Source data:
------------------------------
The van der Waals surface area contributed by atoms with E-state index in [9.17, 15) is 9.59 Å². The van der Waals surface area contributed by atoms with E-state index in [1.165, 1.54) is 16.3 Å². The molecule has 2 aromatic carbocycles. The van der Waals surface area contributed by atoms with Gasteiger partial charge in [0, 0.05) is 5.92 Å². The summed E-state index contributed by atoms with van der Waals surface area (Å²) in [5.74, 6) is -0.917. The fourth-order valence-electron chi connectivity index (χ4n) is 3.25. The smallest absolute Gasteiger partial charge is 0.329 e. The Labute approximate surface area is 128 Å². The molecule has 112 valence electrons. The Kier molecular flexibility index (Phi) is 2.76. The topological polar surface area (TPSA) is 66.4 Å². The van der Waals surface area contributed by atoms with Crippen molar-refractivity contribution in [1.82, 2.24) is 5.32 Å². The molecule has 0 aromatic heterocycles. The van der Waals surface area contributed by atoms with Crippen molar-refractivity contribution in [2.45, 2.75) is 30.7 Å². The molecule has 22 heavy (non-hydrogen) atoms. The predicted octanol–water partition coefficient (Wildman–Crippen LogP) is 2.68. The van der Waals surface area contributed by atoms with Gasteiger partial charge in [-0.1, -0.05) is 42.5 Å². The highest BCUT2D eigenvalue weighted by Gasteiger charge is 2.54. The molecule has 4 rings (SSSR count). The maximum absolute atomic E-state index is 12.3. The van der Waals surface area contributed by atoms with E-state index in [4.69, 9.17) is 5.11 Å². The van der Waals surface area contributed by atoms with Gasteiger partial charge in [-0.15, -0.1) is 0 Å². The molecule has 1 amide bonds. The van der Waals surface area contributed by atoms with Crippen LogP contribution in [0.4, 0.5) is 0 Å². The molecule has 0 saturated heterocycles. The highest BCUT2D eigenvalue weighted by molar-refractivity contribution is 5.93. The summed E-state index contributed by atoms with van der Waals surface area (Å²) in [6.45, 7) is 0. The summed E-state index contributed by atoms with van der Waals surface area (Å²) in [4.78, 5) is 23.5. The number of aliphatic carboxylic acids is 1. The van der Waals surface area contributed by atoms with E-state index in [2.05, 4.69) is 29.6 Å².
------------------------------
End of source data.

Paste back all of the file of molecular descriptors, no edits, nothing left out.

The van der Waals surface area contributed by atoms with E-state index in [9.17, 15) is 9.59 Å². The van der Waals surface area contributed by atoms with E-state index in [1.165, 1.54) is 16.3 Å². The molecule has 2 aromatic carbocycles. The van der Waals surface area contributed by atoms with Gasteiger partial charge in [0, 0.05) is 5.92 Å². The summed E-state index contributed by atoms with van der Waals surface area (Å²) in [5.74, 6) is -0.917. The fourth-order valence-electron chi connectivity index (χ4n) is 3.25. The smallest absolute Gasteiger partial charge is 0.329 e. The Labute approximate surface area is 128 Å². The molecule has 112 valence electrons. The Kier molecular flexibility index (Phi) is 2.76. The topological polar surface area (TPSA) is 66.4 Å². The van der Waals surface area contributed by atoms with Crippen molar-refractivity contribution in [1.82, 2.24) is 5.32 Å². The molecule has 0 aromatic heterocycles. The van der Waals surface area contributed by atoms with Crippen molar-refractivity contribution in [2.45, 2.75) is 30.7 Å². The molecule has 22 heavy (non-hydrogen) atoms. The predicted octanol–water partition coefficient (Wildman–Crippen LogP) is 2.68. The van der Waals surface area contributed by atoms with Gasteiger partial charge in [-0.1, -0.05) is 42.5 Å². The highest BCUT2D eigenvalue weighted by Gasteiger charge is 2.54. The molecule has 4 rings (SSSR count). The maximum absolute atomic E-state index is 12.3. The van der Waals surface area contributed by atoms with E-state index in [4.69, 9.17) is 5.11 Å². The van der Waals surface area contributed by atoms with Gasteiger partial charge in [-0.15, -0.1) is 0 Å². The molecule has 1 amide bonds. The van der Waals surface area contributed by atoms with Crippen LogP contribution in [0.4, 0.5) is 0 Å². The molecule has 0 saturated heterocycles. The highest BCUT2D eigenvalue weighted by molar-refractivity contribution is 5.93. The summed E-state index contributed by atoms with van der Waals surface area (Å²) in [6.45, 7) is 0. The summed E-state index contributed by atoms with van der Waals surface area (Å²) in [4.78, 5) is 23.5. The number of aliphatic carboxylic acids is 1. The van der Waals surface area contributed by atoms with E-state index in [2.05, 4.69) is 29.6 Å².